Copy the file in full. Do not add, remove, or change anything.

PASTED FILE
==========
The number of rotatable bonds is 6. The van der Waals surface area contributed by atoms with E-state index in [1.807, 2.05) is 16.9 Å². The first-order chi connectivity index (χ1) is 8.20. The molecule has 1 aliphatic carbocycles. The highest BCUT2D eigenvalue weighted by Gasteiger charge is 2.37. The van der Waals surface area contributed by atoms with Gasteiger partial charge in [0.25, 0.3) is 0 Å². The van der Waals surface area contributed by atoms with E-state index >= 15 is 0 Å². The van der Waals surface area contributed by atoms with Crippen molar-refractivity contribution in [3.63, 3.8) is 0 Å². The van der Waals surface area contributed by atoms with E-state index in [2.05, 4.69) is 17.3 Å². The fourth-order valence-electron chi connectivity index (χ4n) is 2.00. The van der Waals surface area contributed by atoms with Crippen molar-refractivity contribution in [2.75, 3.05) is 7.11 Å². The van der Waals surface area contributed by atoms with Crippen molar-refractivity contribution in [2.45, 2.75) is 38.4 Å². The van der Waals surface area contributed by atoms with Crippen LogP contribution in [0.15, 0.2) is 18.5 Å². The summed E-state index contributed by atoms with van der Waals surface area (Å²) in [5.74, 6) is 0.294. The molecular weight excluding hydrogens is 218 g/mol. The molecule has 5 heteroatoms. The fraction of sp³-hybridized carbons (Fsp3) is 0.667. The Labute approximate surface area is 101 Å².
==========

The number of rotatable bonds is 6. The van der Waals surface area contributed by atoms with E-state index in [1.807, 2.05) is 16.9 Å². The first-order chi connectivity index (χ1) is 8.20. The molecule has 1 aliphatic carbocycles. The highest BCUT2D eigenvalue weighted by Gasteiger charge is 2.37. The van der Waals surface area contributed by atoms with Gasteiger partial charge in [0.25, 0.3) is 0 Å². The van der Waals surface area contributed by atoms with E-state index >= 15 is 0 Å². The van der Waals surface area contributed by atoms with Crippen molar-refractivity contribution in [3.63, 3.8) is 0 Å². The van der Waals surface area contributed by atoms with E-state index in [2.05, 4.69) is 17.3 Å². The fourth-order valence-electron chi connectivity index (χ4n) is 2.00. The van der Waals surface area contributed by atoms with Crippen molar-refractivity contribution in [2.75, 3.05) is 7.11 Å². The van der Waals surface area contributed by atoms with Crippen molar-refractivity contribution in [2.45, 2.75) is 38.4 Å². The van der Waals surface area contributed by atoms with Crippen LogP contribution in [0.15, 0.2) is 18.5 Å². The summed E-state index contributed by atoms with van der Waals surface area (Å²) in [5.74, 6) is 0.294. The molecular weight excluding hydrogens is 218 g/mol. The molecule has 5 heteroatoms. The fraction of sp³-hybridized carbons (Fsp3) is 0.667. The Labute approximate surface area is 101 Å².